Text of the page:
OSHA Cracks Down on Errant Electronic Filers

| posted in Blog

Despite the federal Occupational Safety and Health Administration pushing back the deadline until Dec. 31, 2017, about a third of workplaces that were required to electronically file their 2016 Form 300A in a timely fashion, failed to do so. Now OSHA has started a crackdown on employers that failed to file their forms after the agency stopped accepting the 2016 forms as of Jan. 1, 2018. In February, compliance officers were instructed to initiate inquiries into whether workplaces had electronically filed their 300A forms for 2016. Failure to file can lead to an other-than-serious citation, with a maximum penalty of…
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OSHA Can Go Back More Than Five Years for Repeat Violations

| posted in Blog, Newsletter

OSHA can look beyond five years to assess “repeat violations” when considering the penalties against an employer for breaching workplace safety regulations, a U.S. appellate court has ruled. Repeat violations can be assessed at 10 times the amount of a safety violation, which makes the ruling a game-changer for companies who have been cited more than once, even if that citation was issued more than five years ago. It increases the stakes for employers who until now chose not to contest more routine violations because of the cost of defending them. Under OSHA regulations, the maximum penalty for a serious…
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Protect Yourself against Liability Exposure from Contractors’ Employees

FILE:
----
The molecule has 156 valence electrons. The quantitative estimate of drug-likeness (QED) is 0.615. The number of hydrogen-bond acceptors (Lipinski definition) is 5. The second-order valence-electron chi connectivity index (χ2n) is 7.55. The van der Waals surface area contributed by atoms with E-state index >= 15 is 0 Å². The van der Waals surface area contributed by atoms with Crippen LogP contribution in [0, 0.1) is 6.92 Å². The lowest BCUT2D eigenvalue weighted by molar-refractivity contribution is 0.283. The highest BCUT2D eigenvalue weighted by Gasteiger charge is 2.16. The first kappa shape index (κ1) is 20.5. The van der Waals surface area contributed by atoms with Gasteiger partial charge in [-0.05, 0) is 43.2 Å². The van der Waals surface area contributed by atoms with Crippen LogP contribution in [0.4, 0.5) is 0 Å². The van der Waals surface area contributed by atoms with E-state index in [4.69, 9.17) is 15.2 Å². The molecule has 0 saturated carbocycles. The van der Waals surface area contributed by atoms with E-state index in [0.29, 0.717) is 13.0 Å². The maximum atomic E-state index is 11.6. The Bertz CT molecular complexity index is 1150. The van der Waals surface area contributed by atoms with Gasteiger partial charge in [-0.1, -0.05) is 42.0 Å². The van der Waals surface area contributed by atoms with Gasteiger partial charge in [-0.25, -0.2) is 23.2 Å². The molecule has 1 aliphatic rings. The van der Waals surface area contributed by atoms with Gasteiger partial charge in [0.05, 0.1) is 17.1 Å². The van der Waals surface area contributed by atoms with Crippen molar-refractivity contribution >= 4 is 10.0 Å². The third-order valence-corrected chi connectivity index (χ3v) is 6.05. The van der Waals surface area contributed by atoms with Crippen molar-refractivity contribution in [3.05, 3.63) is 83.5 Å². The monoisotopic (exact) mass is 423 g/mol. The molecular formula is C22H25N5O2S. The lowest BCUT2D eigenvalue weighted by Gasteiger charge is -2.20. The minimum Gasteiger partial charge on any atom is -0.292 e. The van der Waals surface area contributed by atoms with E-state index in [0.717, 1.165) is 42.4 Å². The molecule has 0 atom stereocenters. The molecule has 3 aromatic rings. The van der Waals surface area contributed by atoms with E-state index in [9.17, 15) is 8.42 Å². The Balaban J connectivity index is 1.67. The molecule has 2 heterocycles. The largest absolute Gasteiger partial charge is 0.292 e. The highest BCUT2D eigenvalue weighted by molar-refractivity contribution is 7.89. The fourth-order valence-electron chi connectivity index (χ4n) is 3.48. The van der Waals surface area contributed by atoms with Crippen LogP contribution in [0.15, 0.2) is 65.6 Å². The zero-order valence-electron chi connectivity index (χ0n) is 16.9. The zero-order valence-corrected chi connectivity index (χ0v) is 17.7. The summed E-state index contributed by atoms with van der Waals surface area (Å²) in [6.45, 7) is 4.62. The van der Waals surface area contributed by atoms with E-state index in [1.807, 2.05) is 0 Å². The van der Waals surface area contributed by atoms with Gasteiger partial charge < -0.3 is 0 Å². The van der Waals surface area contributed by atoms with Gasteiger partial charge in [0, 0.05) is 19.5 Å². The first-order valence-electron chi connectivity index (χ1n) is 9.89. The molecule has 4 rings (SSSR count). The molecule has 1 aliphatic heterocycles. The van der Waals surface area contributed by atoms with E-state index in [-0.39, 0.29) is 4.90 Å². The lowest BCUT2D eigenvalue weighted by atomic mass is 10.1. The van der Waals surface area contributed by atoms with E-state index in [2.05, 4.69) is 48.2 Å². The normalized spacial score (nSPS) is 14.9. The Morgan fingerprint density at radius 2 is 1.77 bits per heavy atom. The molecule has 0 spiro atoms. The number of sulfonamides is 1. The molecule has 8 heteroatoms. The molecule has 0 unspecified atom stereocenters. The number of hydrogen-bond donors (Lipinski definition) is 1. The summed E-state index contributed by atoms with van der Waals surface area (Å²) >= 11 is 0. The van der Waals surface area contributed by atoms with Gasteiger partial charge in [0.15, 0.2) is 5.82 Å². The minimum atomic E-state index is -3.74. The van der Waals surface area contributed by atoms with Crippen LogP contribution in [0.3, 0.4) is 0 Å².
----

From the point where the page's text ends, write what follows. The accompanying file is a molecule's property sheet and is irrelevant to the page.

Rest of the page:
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As a business owner, you could be held liable for the actions of other peoples’ employees. U.S. employment law has long recognized that workers may have an employment relationship with multiple entities at the same time. That means your company could get stung with OSHA fines, Title VII discrimination claims and other actions that arise from the actions of an employee that you thought was a subcontractor. Here’s why: In Secretary of Labor vs. Summit Contractors, the 8th Circuit ruled that companies that exercise overall control of a job site can be held liable for workplace infractions – even when…
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Five Ways to Avoid OSHA Penalties

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Noncompliance with OSHA regulations can cost employers a lot of money. The good news is that complying does not have to be cumbersome or expensive. These procedures and attitudes can help a company keep its name out of an OSHA news release. Regulatory compliance An OSHA inspector’s primary task during an inspection is to find non-compliance issues. If the inspector doesn’t find any, he or she won’t issue a citation. If violations are found, the officer can choose to expand the scope of the inspection. Therefore, it is paramount that employers identify the requirements that apply to their workplaces. Also,…
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Documenting Small Safety Incidents Key to Preventing Major Ones

| posted in Blog, Newsletter

Studies show that for every major workplace injury or fatality, there are nearly 10 minor injuries – and more than 30 accidents that lead to property damage. Capturing data even on minor incidents that may seem trivial in isolation can be critical in informing efforts to prevent much greater dangers in the future. A big part of that effort involves ensuring businesses maintain a complete set of data. Managers at all levels should focus on solid and thorough documentation. Here is where management’s main effort should be concentrated: Don’t ignore minor incidents. Document all of them. Even if you have…
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Top 10 Laws, Regulations and Trends for 2018